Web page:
Chester Water Authority (CWA) Board Chair Cynthia Leitzell gave testimony before the Pennsylvania House Consumer Affairs Committee in support of a legislative proposal that would give ratepayers a say before their municipal water systems are sold to private interests. House Bill 2597, sponsored by state Rep. John Lawrence (R-13), of Chester County, would require a ballot to be mailed to all ratepayers of a publicly managed utility contemplating a sale. The utility would also have to publish notification of the referendum in a major newspaper serving the affected municipality. Ratepayers would have at least 30 days to return the ballot or vote online. If a majority of the ratepayers reject the sale, the state Public Utility Commission would be required to disapprove it under Lawrence’s proposal, which is co-sponsored by local representatives Leanne Krueger (D-161), Steve Barrar (R-160) and Chris Quinn (R-168), who also serves as secretary of the Consumer Affairs Committee. The bill is of particular interest to the CWA, which is embroiled in 16 separate but related court actions involving a proposed sale to Aqua Pennsylvania. Chester City officials have asserted the city has the right to reclaim and transfer the authority’s assets or dissolve the authority altogether. Selling the CWA is viewed as one avenue for the financially distressed city to put much-needed cash into its coffers, and a state-appointed receiver has encouraged Chester to pursue litigation to that end. The CWA contends that it exists “separate and apart from” the city, and that it is funded entirely by ratepayers, not city finances.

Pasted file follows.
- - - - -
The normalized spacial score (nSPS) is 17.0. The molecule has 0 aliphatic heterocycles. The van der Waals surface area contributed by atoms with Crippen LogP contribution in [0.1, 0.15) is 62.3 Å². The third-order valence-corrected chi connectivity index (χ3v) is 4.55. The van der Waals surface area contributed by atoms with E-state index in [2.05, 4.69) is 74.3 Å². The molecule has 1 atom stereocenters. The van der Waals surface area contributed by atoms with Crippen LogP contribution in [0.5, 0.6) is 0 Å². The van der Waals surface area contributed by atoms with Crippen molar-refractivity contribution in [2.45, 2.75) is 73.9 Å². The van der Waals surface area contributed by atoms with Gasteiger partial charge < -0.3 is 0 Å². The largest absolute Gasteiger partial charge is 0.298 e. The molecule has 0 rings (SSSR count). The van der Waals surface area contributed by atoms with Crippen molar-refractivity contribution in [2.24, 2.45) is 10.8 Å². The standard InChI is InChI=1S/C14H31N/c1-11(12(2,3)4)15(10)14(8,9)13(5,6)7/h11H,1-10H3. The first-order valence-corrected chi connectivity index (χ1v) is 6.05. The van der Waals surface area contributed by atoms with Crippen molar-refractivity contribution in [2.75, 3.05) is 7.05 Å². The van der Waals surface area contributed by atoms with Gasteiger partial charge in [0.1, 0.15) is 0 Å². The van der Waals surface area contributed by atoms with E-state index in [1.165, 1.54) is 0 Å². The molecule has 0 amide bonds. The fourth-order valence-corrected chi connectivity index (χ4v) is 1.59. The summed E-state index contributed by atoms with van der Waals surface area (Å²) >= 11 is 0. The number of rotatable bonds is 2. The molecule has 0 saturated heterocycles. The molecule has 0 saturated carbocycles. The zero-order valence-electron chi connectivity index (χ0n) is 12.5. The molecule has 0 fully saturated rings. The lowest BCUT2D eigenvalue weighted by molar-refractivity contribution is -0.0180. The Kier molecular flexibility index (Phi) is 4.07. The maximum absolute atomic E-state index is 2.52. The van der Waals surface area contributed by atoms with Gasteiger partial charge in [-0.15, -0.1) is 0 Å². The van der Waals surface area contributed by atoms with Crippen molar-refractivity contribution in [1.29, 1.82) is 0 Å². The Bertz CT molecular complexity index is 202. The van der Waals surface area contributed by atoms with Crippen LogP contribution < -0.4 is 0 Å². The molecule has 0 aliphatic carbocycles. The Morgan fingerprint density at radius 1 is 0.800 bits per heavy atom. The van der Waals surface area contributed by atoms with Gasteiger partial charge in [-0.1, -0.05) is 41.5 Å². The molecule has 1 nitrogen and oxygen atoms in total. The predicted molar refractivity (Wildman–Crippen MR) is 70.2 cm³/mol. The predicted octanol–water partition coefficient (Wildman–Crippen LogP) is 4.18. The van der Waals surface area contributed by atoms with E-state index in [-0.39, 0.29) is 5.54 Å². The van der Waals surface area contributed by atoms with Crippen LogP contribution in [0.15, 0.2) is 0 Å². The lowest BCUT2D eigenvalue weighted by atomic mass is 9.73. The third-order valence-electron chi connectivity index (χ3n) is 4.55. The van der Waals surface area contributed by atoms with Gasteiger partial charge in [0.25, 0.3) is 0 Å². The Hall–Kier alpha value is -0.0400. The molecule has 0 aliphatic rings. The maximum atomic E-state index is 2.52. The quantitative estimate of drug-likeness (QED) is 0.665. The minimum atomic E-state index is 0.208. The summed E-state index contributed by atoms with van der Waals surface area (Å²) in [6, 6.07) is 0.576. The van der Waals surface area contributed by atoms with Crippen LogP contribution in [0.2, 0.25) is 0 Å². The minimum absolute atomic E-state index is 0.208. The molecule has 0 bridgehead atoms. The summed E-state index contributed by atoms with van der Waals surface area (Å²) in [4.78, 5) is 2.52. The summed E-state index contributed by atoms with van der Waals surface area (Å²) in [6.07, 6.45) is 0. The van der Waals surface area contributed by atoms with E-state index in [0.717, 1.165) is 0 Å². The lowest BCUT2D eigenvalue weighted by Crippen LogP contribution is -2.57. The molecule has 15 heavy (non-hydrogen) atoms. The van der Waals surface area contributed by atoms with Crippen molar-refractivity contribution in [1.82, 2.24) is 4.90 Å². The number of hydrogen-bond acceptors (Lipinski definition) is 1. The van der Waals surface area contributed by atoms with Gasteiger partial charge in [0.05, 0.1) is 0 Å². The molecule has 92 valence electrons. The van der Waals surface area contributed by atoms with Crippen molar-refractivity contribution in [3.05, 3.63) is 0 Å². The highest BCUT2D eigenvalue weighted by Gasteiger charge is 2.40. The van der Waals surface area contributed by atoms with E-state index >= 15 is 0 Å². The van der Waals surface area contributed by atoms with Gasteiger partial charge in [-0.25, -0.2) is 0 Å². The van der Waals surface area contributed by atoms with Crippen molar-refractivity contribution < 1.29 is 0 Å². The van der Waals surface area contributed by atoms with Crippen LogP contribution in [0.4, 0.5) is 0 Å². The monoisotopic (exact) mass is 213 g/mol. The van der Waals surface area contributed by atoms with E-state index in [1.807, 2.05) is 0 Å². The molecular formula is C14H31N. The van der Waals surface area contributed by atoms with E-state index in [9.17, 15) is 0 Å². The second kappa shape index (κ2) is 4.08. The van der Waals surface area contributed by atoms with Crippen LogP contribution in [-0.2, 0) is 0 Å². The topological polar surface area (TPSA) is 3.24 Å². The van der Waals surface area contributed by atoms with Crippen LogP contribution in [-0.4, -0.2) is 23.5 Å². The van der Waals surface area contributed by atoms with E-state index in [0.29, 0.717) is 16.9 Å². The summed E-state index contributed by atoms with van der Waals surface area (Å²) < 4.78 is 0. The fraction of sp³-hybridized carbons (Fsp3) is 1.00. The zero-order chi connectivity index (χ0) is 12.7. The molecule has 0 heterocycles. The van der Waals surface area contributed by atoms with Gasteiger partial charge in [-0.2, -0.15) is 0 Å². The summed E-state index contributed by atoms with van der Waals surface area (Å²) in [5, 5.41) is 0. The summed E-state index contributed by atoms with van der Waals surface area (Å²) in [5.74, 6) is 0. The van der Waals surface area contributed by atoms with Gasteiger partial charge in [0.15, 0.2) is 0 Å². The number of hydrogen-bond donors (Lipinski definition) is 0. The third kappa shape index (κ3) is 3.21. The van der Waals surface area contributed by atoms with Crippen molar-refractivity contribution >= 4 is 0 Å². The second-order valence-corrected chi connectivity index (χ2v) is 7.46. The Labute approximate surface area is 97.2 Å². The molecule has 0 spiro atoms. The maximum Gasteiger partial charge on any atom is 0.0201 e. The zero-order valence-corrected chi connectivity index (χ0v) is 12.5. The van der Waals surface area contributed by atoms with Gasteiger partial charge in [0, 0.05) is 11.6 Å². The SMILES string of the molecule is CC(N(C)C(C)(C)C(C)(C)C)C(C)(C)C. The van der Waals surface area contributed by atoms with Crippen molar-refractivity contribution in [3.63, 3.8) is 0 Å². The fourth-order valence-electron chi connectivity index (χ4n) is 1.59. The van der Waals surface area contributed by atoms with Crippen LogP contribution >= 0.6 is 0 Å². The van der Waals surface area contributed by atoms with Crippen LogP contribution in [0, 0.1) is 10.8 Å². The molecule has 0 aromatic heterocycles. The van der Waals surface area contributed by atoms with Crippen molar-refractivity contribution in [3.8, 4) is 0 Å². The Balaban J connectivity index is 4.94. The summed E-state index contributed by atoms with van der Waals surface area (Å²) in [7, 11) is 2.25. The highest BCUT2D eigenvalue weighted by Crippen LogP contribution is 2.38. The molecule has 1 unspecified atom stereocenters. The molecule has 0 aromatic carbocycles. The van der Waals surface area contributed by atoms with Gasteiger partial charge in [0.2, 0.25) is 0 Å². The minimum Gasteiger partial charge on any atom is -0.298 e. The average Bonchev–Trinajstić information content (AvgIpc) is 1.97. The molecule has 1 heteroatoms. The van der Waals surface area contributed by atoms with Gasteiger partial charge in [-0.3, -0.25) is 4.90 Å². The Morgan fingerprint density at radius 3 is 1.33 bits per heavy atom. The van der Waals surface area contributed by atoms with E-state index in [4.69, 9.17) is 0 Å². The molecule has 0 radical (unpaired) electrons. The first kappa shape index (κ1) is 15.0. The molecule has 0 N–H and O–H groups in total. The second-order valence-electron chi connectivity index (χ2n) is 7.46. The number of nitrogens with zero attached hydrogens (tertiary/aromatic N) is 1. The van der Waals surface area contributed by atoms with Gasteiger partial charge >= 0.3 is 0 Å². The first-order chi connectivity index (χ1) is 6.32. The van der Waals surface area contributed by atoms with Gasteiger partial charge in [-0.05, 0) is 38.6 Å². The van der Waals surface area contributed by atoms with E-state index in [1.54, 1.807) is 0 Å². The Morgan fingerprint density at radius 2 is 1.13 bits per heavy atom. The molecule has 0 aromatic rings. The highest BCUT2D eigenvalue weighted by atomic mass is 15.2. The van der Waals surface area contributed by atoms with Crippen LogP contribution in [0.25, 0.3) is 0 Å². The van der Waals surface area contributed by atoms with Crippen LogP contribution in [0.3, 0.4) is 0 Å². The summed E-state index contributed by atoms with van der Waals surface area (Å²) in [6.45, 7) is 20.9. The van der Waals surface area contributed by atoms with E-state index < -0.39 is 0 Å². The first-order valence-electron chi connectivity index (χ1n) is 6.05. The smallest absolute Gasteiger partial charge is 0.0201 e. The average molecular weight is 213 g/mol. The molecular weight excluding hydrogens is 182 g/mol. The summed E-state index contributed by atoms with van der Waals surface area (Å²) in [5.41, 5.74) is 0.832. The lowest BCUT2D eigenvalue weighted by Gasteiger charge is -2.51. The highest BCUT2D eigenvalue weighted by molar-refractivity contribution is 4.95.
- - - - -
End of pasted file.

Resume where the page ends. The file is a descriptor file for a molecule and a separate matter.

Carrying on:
Source: Daily Times; 9/18/2020

Montgomery County

Upper Gwynedd spending halt turns deficit into surplus
Last December, Upper Gwynedd Township Commissioners passed a budget for 2020 that projected a surplus of $95,000. After the coronavirus shuttered most economic activity, finance director Dave Brill told the commissioners in May that the township could face a $178,000 deficit caused by a $1.8 million drop in tax revenue compared to the amount projected at the start of the year. As a result, the township locked down discretionary spending in April. The township now projects a surplus of $515,000 — largely due to low spending and higher-than-anticipated revenues. The largest unexpected jump in revenue has been nearly $600,000 in new construction permit fees. Upper Gwynedd will hold three special budget work session meetings to review the 2021 plan in detail. The meetings are scheduled for Tuesday, Oct. 13, at 5 p.m., Thursday, Oct. 22, at 6 p.m., and Thursday, Oct. 29, at 7 p.m., at a venue to be determined. Visit the Upper Gwynedd Township website for more information about meeting format, agendas and materials.
Source:  The Reporter; 9/16/2020

Montgomery County adds satellite offices for voter services
Montgomery County Commissioners, meeting as the Board of Elections, recently decided to add several satellite offices to help county residents with voting issues. The sites will function as a smaller version of the county’s Office of Voter Services, said John Marlatt, solicitor for the election board. The following locations were chosen:

  • The Montgomery County Willow Grove Annex, 102 N. York Road in Willow Grove
  • The Montgomery County Lansdale Office, 421 W. Main St. in Lansdale
  • The Magisterial District Court Office of Lower Merion, 925 Montgomery Ave. in Narberth
  • Montgomery County Community College’s west campus, 101 College Drive in Pottstown

Hours of operation and opening dates have not yet been established. Visit the Montgomery County Voter Services webpage for more information.
Source: The Reporter; 9/11/2020

Norristown schedules special budget meeting
Norristown Municipal Council will hold a virtual special meeting to consider the proposed 2021 municipal budget on Tuesday, Sept. 29, at 5:30 p.m. In preparation for the upcoming 2021 fiscal year, all municipal departments will present their proposed budgets to the council. This is a preliminary step for developing an operating budget — no action will be taken. For access to the virtual meeting, visit the Norristown meetings page and click on the agenda for the Sept. 29 meeting, when it is posted.